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Re: box-shadow-[top, right, left, bottom]

From: Behrang Saeedzadeh <behrangsa@gmail.com>
Date: Thu, 14 Feb 2013 01:26:51 +1100
Message-ID: <CAERAJ+-jwfOTKbfmk=65thaV=mEbKCHkbMK=g36yfTLQZvYVBQ@mail.gmail.com>
To: "L. David Baron" <dbaron@dbaron.org>
Cc: Sebastian Zartner <sebastianzartner@gmail.com>, W3C CSS Mailing List <www-style@w3.org>
> I think if you want to make a case that is at all
credible, you need to point to substantial numbers of existing pages
on the Web that are using images to create the sort of effect that
you'd like to be possible using this new CSS feature

How many web pages do I/we need to find to convince the decision makers
that this sort of effect is indeed popular?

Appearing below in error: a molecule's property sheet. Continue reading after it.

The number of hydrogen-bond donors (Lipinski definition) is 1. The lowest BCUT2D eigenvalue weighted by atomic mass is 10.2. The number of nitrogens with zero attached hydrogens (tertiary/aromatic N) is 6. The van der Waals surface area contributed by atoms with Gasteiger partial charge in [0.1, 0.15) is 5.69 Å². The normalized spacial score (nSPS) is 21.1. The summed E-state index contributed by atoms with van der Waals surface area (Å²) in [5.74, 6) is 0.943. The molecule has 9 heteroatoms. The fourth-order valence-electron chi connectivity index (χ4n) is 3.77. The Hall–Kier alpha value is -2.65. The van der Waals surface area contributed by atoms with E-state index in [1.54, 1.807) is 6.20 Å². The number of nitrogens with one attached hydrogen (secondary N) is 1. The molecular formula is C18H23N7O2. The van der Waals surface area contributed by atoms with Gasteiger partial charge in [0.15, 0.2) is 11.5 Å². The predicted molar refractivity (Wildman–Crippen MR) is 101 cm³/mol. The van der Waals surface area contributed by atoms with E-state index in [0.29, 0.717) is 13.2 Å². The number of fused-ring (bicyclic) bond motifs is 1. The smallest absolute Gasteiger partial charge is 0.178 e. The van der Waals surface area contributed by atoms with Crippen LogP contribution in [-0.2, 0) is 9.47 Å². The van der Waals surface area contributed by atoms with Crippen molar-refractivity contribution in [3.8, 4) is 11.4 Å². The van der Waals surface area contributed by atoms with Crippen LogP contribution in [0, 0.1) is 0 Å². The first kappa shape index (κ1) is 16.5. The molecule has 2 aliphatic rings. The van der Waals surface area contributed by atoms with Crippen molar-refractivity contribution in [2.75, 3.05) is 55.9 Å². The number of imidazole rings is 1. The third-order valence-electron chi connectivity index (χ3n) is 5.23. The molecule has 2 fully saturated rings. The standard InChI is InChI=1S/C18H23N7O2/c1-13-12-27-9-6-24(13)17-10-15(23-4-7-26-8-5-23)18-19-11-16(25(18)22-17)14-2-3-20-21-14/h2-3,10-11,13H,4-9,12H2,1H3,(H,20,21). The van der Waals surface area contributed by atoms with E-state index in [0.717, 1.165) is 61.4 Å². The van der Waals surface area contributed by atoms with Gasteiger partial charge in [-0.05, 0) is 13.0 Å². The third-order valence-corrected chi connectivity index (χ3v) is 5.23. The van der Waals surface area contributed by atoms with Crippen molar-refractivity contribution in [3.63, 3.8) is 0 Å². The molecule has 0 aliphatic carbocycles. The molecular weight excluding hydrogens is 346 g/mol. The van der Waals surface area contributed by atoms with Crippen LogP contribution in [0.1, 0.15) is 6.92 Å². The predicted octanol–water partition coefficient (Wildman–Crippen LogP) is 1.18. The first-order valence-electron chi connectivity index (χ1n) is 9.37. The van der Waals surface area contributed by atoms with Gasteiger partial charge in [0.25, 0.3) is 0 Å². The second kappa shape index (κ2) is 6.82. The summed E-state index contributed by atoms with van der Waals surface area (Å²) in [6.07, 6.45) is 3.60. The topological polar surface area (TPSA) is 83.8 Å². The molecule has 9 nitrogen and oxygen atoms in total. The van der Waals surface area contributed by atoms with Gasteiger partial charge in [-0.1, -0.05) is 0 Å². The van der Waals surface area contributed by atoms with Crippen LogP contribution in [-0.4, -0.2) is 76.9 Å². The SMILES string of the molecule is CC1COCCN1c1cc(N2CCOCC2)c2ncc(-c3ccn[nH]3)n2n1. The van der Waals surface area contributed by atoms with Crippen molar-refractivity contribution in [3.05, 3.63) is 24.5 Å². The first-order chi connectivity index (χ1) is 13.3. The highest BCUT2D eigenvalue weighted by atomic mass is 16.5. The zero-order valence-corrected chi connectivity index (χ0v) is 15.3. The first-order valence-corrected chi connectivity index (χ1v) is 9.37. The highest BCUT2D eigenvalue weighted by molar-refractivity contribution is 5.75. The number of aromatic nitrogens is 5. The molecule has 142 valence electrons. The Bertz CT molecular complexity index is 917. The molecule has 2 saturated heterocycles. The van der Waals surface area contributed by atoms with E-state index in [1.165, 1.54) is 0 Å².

Cheers,
Behrang Saeedzadeh
http://www.behrang.org


On Tue, Feb 12, 2013 at 6:55 PM, L. David Baron <dbaron@dbaron.org> wrote:

> On Tuesday 2013-02-12 08:01 +0100, Sebastian Zartner wrote:
> > So I really wonder why adjusting all four sides - at least blur and
> > spread radii - is met with that much refusal. It would allow to create
> > more natural drop shadows and give the author more creative freedom
> > for designing shadows.
>
> Given that the sorts of effects you're talking about can be created
> with images, I think if you want to make a case that is at all
> credible, you need to point to substantial numbers of existing pages
> on the Web that are using images to create the sort of effect that
> you'd like to be possible using this new CSS feature, and
> demonstrate that what they're doing can be achieved with the same
> level of quality (e.g., without the corners coming out wrong) with
> the proposed new CSS feature.
>
> -David
>
> --
> 𝄞   L. David Baron                         http://dbaron.org/   𝄂
> 𝄢   Mozilla                           http://www.mozilla.org/   𝄂
>
>
Received on Wednesday, 13 February 2013 14:27:19 GMT

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